Except it goes beyond the personal , too – in our discussion of attempted one-gun-a-month legislation (not to bang on about that, but it seems a very illustrative case) you point out problems (and I agree that it’s certainly not a magic bullet, and would be much better at the federal level, pity the gun lobby is making that extremely unlikely at the moment), but can’t help but bring up how they’re also “a pain in the ass for some gun owners”.

    Omg, who fucking cares? My wife used to teach in a school where most of the kindergartners knew exactly what to do when (not if, when) somebody started shooting nearby. (Granted, it also meant that when the cops started shooting at our neighbor who had gone off his meds, she was across the room and sheltering the baby during the few seconds I was still thinking ‘oh shit, gunshots’).

    Who the fuck cares about a handful of obsessives facing a temporary inconvenience in pursuing their hobby if it only means that one kid gets shot a week or two later – much less not at all. (I realize this is approaching WOT/1% doctrine territory, but a lot of people do somehow manage to oppose, say, invading random countries and massively extending an already hugely bloated security state without rejecting virtually any inconvenient precautions whatsoever, no matter how minor.)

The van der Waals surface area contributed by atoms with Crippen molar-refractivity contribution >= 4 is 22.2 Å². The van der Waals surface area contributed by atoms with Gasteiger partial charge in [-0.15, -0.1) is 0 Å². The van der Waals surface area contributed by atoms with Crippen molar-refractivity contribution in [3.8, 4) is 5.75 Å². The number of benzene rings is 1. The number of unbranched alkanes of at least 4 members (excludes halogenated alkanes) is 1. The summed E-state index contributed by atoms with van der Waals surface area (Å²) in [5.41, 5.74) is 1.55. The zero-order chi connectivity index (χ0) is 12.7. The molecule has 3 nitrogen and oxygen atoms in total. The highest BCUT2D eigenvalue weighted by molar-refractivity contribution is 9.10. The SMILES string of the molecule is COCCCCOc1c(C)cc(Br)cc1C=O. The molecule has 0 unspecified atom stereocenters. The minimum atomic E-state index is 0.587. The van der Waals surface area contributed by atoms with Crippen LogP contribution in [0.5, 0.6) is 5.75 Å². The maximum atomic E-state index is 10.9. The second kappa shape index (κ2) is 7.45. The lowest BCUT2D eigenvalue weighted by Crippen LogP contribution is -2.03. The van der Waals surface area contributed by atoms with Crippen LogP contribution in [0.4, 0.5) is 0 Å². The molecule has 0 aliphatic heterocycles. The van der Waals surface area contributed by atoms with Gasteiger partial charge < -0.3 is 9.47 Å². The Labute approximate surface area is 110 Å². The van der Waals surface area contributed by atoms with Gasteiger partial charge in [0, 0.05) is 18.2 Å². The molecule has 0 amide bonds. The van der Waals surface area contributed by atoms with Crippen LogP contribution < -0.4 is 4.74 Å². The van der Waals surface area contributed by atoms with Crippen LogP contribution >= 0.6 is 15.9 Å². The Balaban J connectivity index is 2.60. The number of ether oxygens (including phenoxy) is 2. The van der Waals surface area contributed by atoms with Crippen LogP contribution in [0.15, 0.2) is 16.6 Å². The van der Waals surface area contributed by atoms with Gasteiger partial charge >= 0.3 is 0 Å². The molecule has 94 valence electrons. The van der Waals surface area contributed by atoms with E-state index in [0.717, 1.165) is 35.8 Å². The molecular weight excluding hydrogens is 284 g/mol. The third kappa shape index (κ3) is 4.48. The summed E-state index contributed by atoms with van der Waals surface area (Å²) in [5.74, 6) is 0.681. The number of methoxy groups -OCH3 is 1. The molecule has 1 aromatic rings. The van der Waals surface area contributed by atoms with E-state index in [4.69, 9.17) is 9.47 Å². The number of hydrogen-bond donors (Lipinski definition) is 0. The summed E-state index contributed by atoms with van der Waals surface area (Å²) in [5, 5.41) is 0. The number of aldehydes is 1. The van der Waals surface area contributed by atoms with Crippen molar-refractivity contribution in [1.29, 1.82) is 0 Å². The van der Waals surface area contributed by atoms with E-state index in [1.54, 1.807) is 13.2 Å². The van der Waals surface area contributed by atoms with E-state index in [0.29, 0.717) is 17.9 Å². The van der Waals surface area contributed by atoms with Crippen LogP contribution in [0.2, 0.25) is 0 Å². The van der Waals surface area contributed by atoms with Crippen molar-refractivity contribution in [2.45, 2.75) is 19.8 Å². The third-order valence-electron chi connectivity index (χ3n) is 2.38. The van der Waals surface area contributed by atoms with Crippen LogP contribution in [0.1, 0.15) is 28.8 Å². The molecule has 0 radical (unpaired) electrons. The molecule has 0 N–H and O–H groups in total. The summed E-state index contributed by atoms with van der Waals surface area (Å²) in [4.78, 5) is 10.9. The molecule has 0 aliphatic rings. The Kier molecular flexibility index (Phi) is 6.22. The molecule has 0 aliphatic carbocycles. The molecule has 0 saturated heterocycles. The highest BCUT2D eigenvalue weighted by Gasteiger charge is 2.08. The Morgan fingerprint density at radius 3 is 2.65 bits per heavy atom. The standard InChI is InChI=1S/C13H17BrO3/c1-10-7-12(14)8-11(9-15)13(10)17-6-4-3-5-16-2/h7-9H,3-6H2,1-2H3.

(Now if one-gun/month laws literally have no effect, well, ok, that’s pointless, but a) is that a reasonable assumption? and b) if so, that’s a complete argument in and of itself; no need to bring in people who have to face the horror of only being able to purchase 12 guns across a whole year.

    Again, seriously, who the fuck cares? And why? Without my ADD meds I’m even more of a mess, but due to federal drug legislation I can’t just get refills (to say nothing of OTC access), but need to go to the doctor and get 1 (or, depending on the dr, several carefully dated and eminently losable) prescription(s) each time. That’s an actual if still pretty minor inconvenience considering work schedule, transportation, cost, the whole ADD thing, and importance/consequences … even though there’s pretty much no chance of me abusing it (neglecting it, yes, since I frequently forget, run out, etc.) or selling it. Yet you don’t hear me complaining about it – ok, ok, complaining about it, maybe, but not literally making a federal case of it.